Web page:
Houston District Attorney Faces Grand Jury As Truth About Inaccuracy in Tests for Drunk Driving Is Exposed in BAT Van Scandal
Here in Texas, law enforcement’s excitement over their Drunk Driving campaigns has already become pretty darn scary what with the threat to due process rights of every citizen on the road with the current 24/7 No Refusal campaigns. To read more about them, and growing national concern over their threats to our constitutional rights, check out our earlier post for details.
Breath Tests for DWI Aren’t Reliable; BAT Vans Compound the Likelihood of Error
However, the use of roaming mobile breath test labs on Texas roadways is taking things to a higher level of threat. These “BAT Vans” look like recreational vehicles with police department logos on the outside; on the inside, they are set up as laboratories with seats for medical technicians, cops, or nurses – as well as the lab equipment to perform drunk driving tests on the road. To learn all about these vehicles, just visit the website for Brown Specialty Vehicles which makes and sells these things around the country.
It’s well known that these vans are conducting tests that can be flat out wrong. Breath tests aren’t all that reliable, no matter how law enforcement pretends that they are. However, the BAT Vans add another level of error to the whole thing: seems the vans themselves can mess with the test results, because of electrical issues and such. For more on how these BAT Vans can taint test results, read this post by Grits for Breakfast.
HPD Crime Lab Tech Supervisors Quit Over BAT Van Problems
Or read the testimony from this past summer, when former Houston Police Department Crime Lab worker Amanda Culbertson testified under oath that she – along with TWO OTHER technical supervisors quit their jobs (in THIS ECONOMY) because no one was respecting their complaints about serious problems with the BAT vans and their Breathalyzer results. Culbertson explained that there were electrical, mechanical and temperature issues which might influence the test results.
Back then, Harris County District Attorney Patricia Lykos issued a media statement in response to Culbertson’s testimony: “We sponsor the crime laboratory’s scientific evidence in our prosecutions. Accordingly, we have a responsibility to ensure that the evidence was collected and analyzed properly.”
So did the Houston Police Department: “At this time, HPD is not aware of any tests being compromised due to temperatures within the BAT vans. We were alerted to past air conditioning problems within the BAT vans and have worked to correct the issue by installing rear air conditioning units in the vans. Additionally, all officers operating the BAT vans have been trained on the proper procedures to allow for air conditioners to work properly. Vans not kept at the proper temperature settings do not cause the instruments to give false readings. Instead, the instruments would not give a reading at all, thus preventing any invalid tests.”
The BAT Vans Controversy in DWI Cases – Harris County District Attorney in the Hot Seat as DA’s Office May Face Criminal Charges
Those statements may come back to haunt them now. First, a Harris County judge heard a challenge to a Driving While Intoxicated (DWI) conviction and agreed with the defense attorney. The judge overturned the DWI conviction because it had been based upon a BAT van lab result – and the judge found that both the Houston Police Department and the Harris County District Attorney did not reveal information about these BAT Vans to the defense.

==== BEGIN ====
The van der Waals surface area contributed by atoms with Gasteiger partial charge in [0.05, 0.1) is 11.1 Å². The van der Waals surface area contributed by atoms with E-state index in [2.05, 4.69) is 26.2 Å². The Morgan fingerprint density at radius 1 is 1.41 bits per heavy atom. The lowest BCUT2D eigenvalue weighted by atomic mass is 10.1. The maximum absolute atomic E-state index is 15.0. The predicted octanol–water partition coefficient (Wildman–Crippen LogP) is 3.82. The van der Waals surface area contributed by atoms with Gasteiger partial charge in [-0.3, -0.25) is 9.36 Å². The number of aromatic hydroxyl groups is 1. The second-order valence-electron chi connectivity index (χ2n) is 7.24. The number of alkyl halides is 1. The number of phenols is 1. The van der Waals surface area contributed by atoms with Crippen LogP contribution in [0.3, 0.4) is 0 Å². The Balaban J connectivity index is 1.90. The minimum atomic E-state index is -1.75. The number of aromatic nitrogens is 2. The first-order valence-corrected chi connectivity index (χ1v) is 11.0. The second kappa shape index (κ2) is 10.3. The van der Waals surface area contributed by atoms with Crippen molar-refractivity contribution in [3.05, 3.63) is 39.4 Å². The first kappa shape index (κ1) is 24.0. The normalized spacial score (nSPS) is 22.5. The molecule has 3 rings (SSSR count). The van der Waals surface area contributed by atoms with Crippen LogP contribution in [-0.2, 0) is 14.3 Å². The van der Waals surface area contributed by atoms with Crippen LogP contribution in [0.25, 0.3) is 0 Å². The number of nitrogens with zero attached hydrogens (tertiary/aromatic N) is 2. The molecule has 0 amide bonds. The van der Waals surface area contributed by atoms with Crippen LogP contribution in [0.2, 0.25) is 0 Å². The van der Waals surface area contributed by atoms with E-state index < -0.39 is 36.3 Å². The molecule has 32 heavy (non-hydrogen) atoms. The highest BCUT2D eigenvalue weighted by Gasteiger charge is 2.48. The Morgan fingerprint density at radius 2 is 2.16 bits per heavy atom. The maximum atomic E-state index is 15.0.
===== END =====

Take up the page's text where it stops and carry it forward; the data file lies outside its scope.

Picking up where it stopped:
Seems that the District Attorney’s Office and the Houston cops knew about the problems with these BAT vans and they didn’t bother telling anyone. Like the defendant in the drunk driving case where the BAT Van was being used to convict him of driving drunk.
What made the Houston criminal court judge think there was a secret about the BAT Vans that the police and the prosecutors both knew about? Well, seems there were emails. And apparently other legal documents.
Grand Jury Probe Into Harris County District Attorney and HPD
A grand jury investigation began. A special prosecutor was appointed. And yes, the grand jury is investigating possible criminal acts by the District Attorney’s Office of Harris County.
Things got messy fast. By November, two of the top deputies in the DA’s Office and two court reporters were subpoenaed before the Grand Jury to explain how secret grand jury testimony transcripts somehow got into their hands.
Here’s the deal: instead of hiding all this stuff, if there is a problem with the BAT Vans then the District Attorney’s Office is legally required to reveal the problem. Their goal is suppose to be justice after all, not a winning conviction record.
The question soon became not IF there was a shared secret, but when did the police and the DA know about the BAT Van problems. Which is why this week, Houston District Attorney Pat Lycos had to appear before the Harris County Grand Jury to testify about when she knew and what she knew about these BAT vans.
There’s more than one serious issue here. Sneaky circumvention of a defendant’s right to a fair trial, sure. Ignoring the oath to seek justice, sure. However, there’s one more thing that should be important to all of us: law enforcement has RVs roaming around, pulling people over for breath tests that are known to give flaky results … and that’s been okay over in Houston, apparently. Couple that with the growing popularity of the 24/7 No Refusal campaigns, and you have to wonder about how endangered our due process rights are these days.
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